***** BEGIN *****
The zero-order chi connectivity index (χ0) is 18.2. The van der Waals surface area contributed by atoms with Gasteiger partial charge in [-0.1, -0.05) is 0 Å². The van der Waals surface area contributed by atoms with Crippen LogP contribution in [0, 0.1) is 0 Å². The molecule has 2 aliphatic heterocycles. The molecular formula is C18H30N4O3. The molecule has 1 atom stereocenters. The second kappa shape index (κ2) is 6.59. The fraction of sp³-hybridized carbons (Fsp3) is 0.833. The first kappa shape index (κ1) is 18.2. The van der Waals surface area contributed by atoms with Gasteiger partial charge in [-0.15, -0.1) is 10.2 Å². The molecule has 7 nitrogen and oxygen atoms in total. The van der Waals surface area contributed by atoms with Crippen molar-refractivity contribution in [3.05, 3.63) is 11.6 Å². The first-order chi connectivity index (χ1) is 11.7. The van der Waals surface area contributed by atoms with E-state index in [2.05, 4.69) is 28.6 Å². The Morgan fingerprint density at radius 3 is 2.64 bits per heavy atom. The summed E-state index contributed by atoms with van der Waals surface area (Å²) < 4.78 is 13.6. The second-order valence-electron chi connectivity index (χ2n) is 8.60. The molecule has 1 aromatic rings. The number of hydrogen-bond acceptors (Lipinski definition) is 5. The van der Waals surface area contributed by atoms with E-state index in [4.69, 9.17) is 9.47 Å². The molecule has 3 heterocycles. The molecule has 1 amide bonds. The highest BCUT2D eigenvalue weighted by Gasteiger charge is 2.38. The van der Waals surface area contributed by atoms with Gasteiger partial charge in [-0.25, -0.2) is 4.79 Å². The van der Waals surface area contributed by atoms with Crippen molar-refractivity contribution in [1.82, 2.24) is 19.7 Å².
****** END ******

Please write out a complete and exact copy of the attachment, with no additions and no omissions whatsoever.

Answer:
The zero-order chi connectivity index (χ0) is 18.2. The van der Waals surface area contributed by atoms with Gasteiger partial charge in [-0.1, -0.05) is 0 Å². The van der Waals surface area contributed by atoms with Crippen LogP contribution in [0, 0.1) is 0 Å². The molecule has 2 aliphatic heterocycles. The molecular formula is C18H30N4O3. The molecule has 1 atom stereocenters. The second kappa shape index (κ2) is 6.59. The fraction of sp³-hybridized carbons (Fsp3) is 0.833. The first kappa shape index (κ1) is 18.2. The van der Waals surface area contributed by atoms with Gasteiger partial charge in [-0.15, -0.1) is 10.2 Å². The molecule has 7 nitrogen and oxygen atoms in total. The van der Waals surface area contributed by atoms with Crippen molar-refractivity contribution in [3.05, 3.63) is 11.6 Å². The first-order chi connectivity index (χ1) is 11.7. The van der Waals surface area contributed by atoms with E-state index in [2.05, 4.69) is 28.6 Å². The Morgan fingerprint density at radius 3 is 2.64 bits per heavy atom. The summed E-state index contributed by atoms with van der Waals surface area (Å²) < 4.78 is 13.6. The second-order valence-electron chi connectivity index (χ2n) is 8.60. The molecule has 1 aromatic rings. The number of hydrogen-bond acceptors (Lipinski definition) is 5. The van der Waals surface area contributed by atoms with E-state index in [4.69, 9.17) is 9.47 Å². The molecule has 3 heterocycles. The molecule has 1 amide bonds. The highest BCUT2D eigenvalue weighted by Gasteiger charge is 2.38. The van der Waals surface area contributed by atoms with Gasteiger partial charge in [-0.25, -0.2) is 4.79 Å². The van der Waals surface area contributed by atoms with Crippen molar-refractivity contribution in [1.82, 2.24) is 19.7 Å².